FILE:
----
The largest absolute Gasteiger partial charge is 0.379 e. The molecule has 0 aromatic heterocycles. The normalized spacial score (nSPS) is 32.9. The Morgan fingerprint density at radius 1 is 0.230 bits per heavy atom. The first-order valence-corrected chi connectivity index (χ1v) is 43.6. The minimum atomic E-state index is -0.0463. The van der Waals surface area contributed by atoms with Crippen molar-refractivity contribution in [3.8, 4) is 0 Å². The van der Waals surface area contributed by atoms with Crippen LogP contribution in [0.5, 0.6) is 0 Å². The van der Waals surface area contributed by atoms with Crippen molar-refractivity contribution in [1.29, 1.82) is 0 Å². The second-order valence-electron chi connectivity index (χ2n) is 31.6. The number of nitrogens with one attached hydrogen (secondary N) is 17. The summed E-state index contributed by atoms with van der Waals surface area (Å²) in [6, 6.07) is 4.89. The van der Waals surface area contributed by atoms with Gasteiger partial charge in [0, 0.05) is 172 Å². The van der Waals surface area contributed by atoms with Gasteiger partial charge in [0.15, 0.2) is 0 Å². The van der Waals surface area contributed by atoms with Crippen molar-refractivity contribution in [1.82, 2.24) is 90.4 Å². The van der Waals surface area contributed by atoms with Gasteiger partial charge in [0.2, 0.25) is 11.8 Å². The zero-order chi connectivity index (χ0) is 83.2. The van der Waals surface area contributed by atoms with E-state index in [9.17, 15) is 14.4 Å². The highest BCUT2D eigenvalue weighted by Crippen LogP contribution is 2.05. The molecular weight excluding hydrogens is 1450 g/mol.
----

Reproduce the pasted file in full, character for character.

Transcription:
The largest absolute Gasteiger partial charge is 0.379 e. The molecule has 0 aromatic heterocycles. The normalized spacial score (nSPS) is 32.9. The Morgan fingerprint density at radius 1 is 0.230 bits per heavy atom. The first-order valence-corrected chi connectivity index (χ1v) is 43.6. The minimum atomic E-state index is -0.0463. The van der Waals surface area contributed by atoms with Crippen molar-refractivity contribution in [3.8, 4) is 0 Å². The van der Waals surface area contributed by atoms with Crippen LogP contribution in [0.5, 0.6) is 0 Å². The van der Waals surface area contributed by atoms with Crippen molar-refractivity contribution in [1.29, 1.82) is 0 Å². The second-order valence-electron chi connectivity index (χ2n) is 31.6. The number of nitrogens with one attached hydrogen (secondary N) is 17. The summed E-state index contributed by atoms with van der Waals surface area (Å²) in [6, 6.07) is 4.89. The van der Waals surface area contributed by atoms with Gasteiger partial charge in [0, 0.05) is 172 Å². The van der Waals surface area contributed by atoms with Gasteiger partial charge in [0.15, 0.2) is 0 Å². The van der Waals surface area contributed by atoms with Crippen molar-refractivity contribution in [1.82, 2.24) is 90.4 Å². The van der Waals surface area contributed by atoms with Gasteiger partial charge in [0.2, 0.25) is 11.8 Å². The zero-order chi connectivity index (χ0) is 83.2. The van der Waals surface area contributed by atoms with E-state index in [9.17, 15) is 14.4 Å². The highest BCUT2D eigenvalue weighted by Crippen LogP contribution is 2.05. The molecular weight excluding hydrogens is 1450 g/mol.